The Advent of Advantame
By Megan Meyer, Microbiology and Immunology Doctoral Student, University of North Carolina at Chapel Hill and 2014 summer intern at the International Food Information Council Foundation
It’s no secret that we prefer sweet-tasting foods. Scientists hypothesize that this preference may stem from an evolutionary survival mechanism that helped people who lived as hunter-gatherers thousands of years ago to survive. Today, sweet foods and beverages are part of the average American diet and are a common component of many social and familial traditions. However, increasing waistlines are driving awareness of overconsumption of calories from all sources, including sweets. As a result, there is great interest and need for safe and good-tasting food and beverage products that may help reduce overall calorie intake without giving up our favorite sweet foods.
Low-calorie sweeteners (LCS), and the foods and beverages that contain them, provide safe and delicious, reduced-calorie options that can help with weight management. Many LCS offer a taste similar to that of sucrose (table sugar), but are generally hundreds to thousands of times sweeter than sucrose. Thus, LCS are needed only in very small amounts, providing the sweetness consumers desire, while providing fewer calories.
The use of LCS has steadily increased over time, with 187 million Americans consuming low-calorie or sugar-free foods and beverages in 2010. With this large demand, there is increasing interest in new LCS products that provide sweet-tasting options with few or no calories. The most recent FDA-approved LCS to enter the market is advantame, which was approved in the U.S. as a food additive in May 2014. Additionally, advantame is approved as a sweetener in the European Union, Australia, New Zealand, and Japan.
Advantame is a no-calorie, high intensity sweetener made from vanillin and aspartame. Because it is so sweet, only a very small amount is needed to provide the desired sweetness. Advantame has been found to be safe for consumption in foods and beverages by the general population. Moreover, advantame is a safe alternative for people with diabetes, since consumption of advantame does not impact blood glucose levels. While it contains phenylalanine, unlike aspartame, the small amount of advantame needed to sweeten food products means they do not require a warning label for people with phenylketonuria, or PKU (a rare metabolic disorder requiring people to avoid phenylalanine, an amino acid that is present in meat, beans, and many other foods, as well as aspartame).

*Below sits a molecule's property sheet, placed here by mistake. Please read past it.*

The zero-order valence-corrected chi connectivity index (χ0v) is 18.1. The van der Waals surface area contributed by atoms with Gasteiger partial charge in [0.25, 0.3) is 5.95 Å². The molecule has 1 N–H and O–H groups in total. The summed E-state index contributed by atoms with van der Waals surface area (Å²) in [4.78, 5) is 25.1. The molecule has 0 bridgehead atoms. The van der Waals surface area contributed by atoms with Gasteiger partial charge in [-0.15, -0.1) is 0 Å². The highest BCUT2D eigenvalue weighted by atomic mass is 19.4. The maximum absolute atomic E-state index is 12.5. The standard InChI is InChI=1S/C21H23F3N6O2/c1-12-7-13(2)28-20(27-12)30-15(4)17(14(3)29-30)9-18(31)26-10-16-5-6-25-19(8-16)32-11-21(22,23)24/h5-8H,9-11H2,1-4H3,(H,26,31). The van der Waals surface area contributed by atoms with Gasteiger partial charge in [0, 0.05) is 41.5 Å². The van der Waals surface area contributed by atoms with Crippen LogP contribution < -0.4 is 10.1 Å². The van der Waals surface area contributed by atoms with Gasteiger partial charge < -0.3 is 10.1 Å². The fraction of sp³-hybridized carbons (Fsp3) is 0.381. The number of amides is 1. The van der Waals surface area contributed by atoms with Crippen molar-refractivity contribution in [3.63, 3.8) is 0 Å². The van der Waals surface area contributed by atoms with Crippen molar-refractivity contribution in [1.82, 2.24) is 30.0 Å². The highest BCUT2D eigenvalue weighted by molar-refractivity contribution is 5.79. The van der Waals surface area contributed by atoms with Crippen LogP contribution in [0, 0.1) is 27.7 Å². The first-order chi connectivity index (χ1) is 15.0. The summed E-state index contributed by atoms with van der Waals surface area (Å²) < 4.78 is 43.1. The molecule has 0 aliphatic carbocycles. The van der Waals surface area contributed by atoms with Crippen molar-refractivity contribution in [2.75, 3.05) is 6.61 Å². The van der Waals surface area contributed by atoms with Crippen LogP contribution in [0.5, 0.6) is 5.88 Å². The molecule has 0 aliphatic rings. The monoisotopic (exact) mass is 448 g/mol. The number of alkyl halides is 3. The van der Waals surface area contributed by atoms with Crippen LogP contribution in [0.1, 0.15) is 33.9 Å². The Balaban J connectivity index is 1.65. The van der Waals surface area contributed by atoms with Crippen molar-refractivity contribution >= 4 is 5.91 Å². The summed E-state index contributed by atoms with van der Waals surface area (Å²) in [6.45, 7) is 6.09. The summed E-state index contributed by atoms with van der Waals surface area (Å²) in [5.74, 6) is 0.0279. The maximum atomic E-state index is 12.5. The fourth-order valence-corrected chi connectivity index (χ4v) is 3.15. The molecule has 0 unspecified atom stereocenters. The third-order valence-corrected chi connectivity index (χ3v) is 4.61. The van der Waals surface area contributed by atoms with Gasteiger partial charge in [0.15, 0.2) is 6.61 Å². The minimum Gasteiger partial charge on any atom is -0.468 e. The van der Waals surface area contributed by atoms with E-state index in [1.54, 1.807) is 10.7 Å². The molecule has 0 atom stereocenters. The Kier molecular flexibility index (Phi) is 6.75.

Advantame can currently be used by food and beverage manufacturers to sweeten a variety products, including some coffee, iced tea, and powdered beverages. Advantame can also be used as a flavor enhancer in some chewing gum, yogurt, and beverages. It is heat stable, and therefore can be used in a variety of cooking and baking applications. Foods containing advantame may still contain calories and/or carbohydrates from other ingredients in the product; therefore, it is wise to read the label to determine how foods containing advantame fit into your individual eating plan.
The addition of advantame to the spectrum of low-calorie sweeteners will no-doubt provide consumers with more ways to consume foods that satisfy their sweet tooth without adding significant calories. While they are a tool for weight management, low-calorie sweeteners are not a magic bullet, and thus it is still important to consume a healthful diet rich in nutrients, while also getting regular physical activity.
For more information about advantame and other LCS, visit the IFIC Foundation resource, Facts About Low-Calorie Sweeteners.
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